“The kids played their butts off,” ECU head football coach Mike Houston said postgame. “We should be sitting here singing the fight song right now.”
It is never a good practice to hang the outcome of a football game on one play, or a handful of plays. Despite that, ECU’s 34-30 loss to Tulsa on Friday night could have looked a lot different if some calls had broken an alternative way.
Up three points following a go-ahead four-yard touchdown pass from the left arm of Holton Ahlers to Rahjai Harris, the Pirates were 4:38 away from knocking off a tough Tulsa team on the road. For the second straight contest ECU was in a position to win the game, that is until a string of questionable calls all but handed Tulsa the victory on Friday.
With the Golden Hurricane approaching mid-field, the Pirates were one play away from stopping Tulsa dead in its tracks and hopping back on the plane with a win. A very late pass interference call on Warren Saba later, however, and the drive was allowed to continue.
“The pass interference call is a judgement call on fourth down,” Houston said. “Obviously there must have been something there for them to call it. You usually don’t see that call on a fourth down, so it must have been pretty blatant for them to throw a flag right there.”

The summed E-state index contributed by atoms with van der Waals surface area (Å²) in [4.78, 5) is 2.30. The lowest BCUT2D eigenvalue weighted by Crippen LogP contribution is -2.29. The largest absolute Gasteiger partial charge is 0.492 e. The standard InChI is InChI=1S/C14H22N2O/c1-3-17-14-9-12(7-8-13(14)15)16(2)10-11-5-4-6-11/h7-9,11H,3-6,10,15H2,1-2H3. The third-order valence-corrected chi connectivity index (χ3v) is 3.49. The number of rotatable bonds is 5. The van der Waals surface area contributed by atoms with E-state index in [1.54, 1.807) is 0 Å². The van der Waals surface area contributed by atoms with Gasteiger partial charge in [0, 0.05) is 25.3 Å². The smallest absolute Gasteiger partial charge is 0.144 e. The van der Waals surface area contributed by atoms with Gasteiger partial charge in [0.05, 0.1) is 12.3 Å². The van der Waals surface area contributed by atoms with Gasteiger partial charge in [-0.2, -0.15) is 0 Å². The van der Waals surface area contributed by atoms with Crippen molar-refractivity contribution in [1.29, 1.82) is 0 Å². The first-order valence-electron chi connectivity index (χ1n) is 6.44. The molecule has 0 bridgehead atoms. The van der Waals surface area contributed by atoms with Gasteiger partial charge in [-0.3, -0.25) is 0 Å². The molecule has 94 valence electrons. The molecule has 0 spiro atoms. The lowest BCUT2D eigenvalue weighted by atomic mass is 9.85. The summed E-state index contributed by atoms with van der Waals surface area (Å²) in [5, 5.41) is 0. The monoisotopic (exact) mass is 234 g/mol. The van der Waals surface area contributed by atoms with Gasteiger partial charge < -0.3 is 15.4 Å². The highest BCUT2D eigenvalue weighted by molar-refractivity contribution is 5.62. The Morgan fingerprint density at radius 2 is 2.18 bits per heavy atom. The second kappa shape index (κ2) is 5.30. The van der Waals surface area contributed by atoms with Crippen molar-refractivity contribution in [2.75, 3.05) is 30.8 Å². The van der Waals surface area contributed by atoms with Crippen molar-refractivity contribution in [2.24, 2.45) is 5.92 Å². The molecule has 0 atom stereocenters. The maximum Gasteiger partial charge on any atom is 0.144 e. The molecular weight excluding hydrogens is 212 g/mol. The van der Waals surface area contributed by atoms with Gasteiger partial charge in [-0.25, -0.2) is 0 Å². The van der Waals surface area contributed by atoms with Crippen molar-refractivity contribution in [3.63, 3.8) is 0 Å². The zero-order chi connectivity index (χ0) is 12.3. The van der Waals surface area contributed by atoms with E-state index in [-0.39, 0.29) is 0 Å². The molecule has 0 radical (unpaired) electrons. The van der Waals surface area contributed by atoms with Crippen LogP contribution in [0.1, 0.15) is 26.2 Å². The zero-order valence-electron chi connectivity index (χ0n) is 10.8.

By now, replays of T.K. Wilkerson’s rush and Josh Johnson’s catch have thoroughly made their way around social media. Ruled a fumble on the field, which would have been Jireh Wilson’s second forced fumble of the game, it was instead ruled that Wilkerson regained possession of the football and got down before the ball was completely jarred loose.
“The fumble that was ruled a fumble on the field, it must have been very obvious because usually you would not overturn that late in a ball game like that,” Houston said. “You would not overturn it unless it was just obvious that the arm was down before it came out.”
Even with the adversity against them and all the momentum seemingly swinging back in Tulsa’s favor, ECU’s defense stood up the next three plays and forced a do-or-die fourth and five situation for the Golden Hurricane.
Electing to go for it instead of kicking a potentially game-tying field goal, Tulsa quarterback Zach Smith uncorked a ball low and a little behind Johnson that forced the receiver to slide to make the catch. On the field, it was ruled a completed pass, but upon further inspection of the play, TV replay seemed to clearly show the football hitting the ground before the receiver gained full control.
“The last pass, the video they showed on the jumbotron shows the ball bouncing,” Houston said. “You could clearly see it hit the ground before, or even as he was making the catch. The ball is on the ground, so I don’t understand how it got ruled a catch. I’m not the replay official. I just know what I saw on the jumbotron. On the video we all saw it because as coaches we were talking about how much time we had left and how we were going to kill the clock. Our kids are absolutely devastated.”